Where are they going?
Shepard: One I sold to Revolution and they went out of business right when we got our start date. The second one I sold was with Steve Brill, who directed Without A Paddle. We sold it to Donald DeLine when he was president of Paramount and then he got fired and everything he bought died. It’s somewhere in the basement at Paramount. And then this film Get Em Wet, which Will [Arnett] and I sold and I wrote. That one I feel like is very promising, and it’s the best thing I’ve written. It’s funny. Hopefully we’ll be going to Japan in ’07.
And that came out of you guys –
Shepard: Doing this movie and falling head over heels in love. We came up with the idea on set, came home, went around and pitched it. I did the first draft in three months, we just turned in the third draft a couple of weeks ago, and I feel good about it.
Will’s attached to 472 movies next year.
Shepard: Theoretically he’s in more movies than anyone. More than Michael Caine.
We play America’s two greatest hot tub salesmen who go to Japan to blow the lid off the hot tub market. It’s basically two ugly, lanky, tall white guys in Japan making asses of themselves.
It’s actually an homage to our hero Dave Koechner. He’s in Let’s Go to Prison, and Will and I were so enamored of him that we started imitating him. Our imitation of him became this character we both did, and this whole movie is based on our impersonation of Dave Koechner. Who plays our boss in Get Em Wet. It’ll be the three of us again.
He doesn’t work enough.
Shepard: No. But he’s leading a movie right now, The Comebacks, which is Fox Atomic’s first movie. Will and I did a day on it.
Shepard: It was slated as a cameo but when we got there we realized we were shooting six scenes from six different parts. Now we’re fucking supporting. We got a little bit taken advantage of. But whatever, for Dave. Honestly, if Koechner does a fucking Arby’s commercial, I’ll be there.
I feel like that’s what is making the comedy scene so great these days – all these guys are friends, and if you see one comedian’s movie, you’ll see all these familiar faces supporting them.
Shepard: It’s self serving to the actor because if you’re the sole lead of a movie and you strike out twice, you’re done. There are two guys you can hang an entire movie on, and that’s Jim Carrey, and who knows what he’ll do next, and Sandler.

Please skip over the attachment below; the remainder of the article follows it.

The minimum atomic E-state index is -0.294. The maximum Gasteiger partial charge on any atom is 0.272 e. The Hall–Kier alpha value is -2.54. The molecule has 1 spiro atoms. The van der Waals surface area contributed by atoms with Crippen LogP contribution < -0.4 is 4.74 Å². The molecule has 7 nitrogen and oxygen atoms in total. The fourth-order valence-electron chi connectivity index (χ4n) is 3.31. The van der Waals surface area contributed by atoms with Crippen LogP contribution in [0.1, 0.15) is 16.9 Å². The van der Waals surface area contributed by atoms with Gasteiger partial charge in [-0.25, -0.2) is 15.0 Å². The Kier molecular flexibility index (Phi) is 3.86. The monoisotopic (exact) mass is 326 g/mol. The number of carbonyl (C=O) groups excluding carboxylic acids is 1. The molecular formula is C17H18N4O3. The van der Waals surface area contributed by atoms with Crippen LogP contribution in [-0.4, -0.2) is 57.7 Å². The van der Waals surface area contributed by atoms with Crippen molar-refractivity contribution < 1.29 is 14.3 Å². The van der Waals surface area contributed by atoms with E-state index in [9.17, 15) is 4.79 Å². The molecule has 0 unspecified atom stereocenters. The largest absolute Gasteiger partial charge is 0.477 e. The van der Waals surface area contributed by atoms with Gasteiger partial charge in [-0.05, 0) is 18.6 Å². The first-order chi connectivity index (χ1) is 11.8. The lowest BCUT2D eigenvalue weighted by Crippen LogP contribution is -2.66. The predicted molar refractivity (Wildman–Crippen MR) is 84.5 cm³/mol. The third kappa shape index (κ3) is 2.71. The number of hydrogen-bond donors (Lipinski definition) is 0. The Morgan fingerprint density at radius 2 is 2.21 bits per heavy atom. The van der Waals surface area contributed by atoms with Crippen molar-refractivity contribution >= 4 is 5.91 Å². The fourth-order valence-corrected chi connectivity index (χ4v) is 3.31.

I’ve noticed that in the 80s and the 90s it was all about one comedian leading a movie – the Eddie Murphy years – and now it’s all about the ensemble. Is that better for you?
Shepard: I like that because I’m competitive. Not in a negative way. But I got to set, and I didn’t know Will Arnett at all – I hadn’t seen Arrested Development, although I’ve gone on to buy all the box sets – I didn’t know Will at all, I just kept hearing his name as this town sweetheart. I got to set and on day one I was like, ‘Fuck, I have to dust off the A game.’ I would get blown away in this movie if I didn’t show up every day with a zillion ideas and ready to work. And that’s perfect for me. You end up trying to one up each other and the product gets better.
And I like it because any one schtick gets old. It’s more sustainable to have two guys, or three guys.
You’re from the Groundlings. Does that make it difficult to do a for hire picture, where you’re expected to come in and just do your job?
Shepard: Luckily that is already somehow my reputation – if you’ve got some C material in a script that you want to bring up to a B, hire this guy and you won’t have to rewrite it. That’s a great thing to be known for because it gives me a lot more leeway than some people get. I hope that continues, because my best lines in movies tend to be ones I came up with on the day. Employee of the Month – that whole trailer campaign, all those lines in the trailer, not one was in the script.
Would you go back to TV?
Shepard: I’d rather not. I don’t want to say I wouldn’t, because I may end up having a family one day or maybe I won’t be able to get hired to do movies. But I get bored way too quickly to do TV. I’m the best guy on set for the first month and a half, then I start getting itchy and three months in I’m ready to try something else.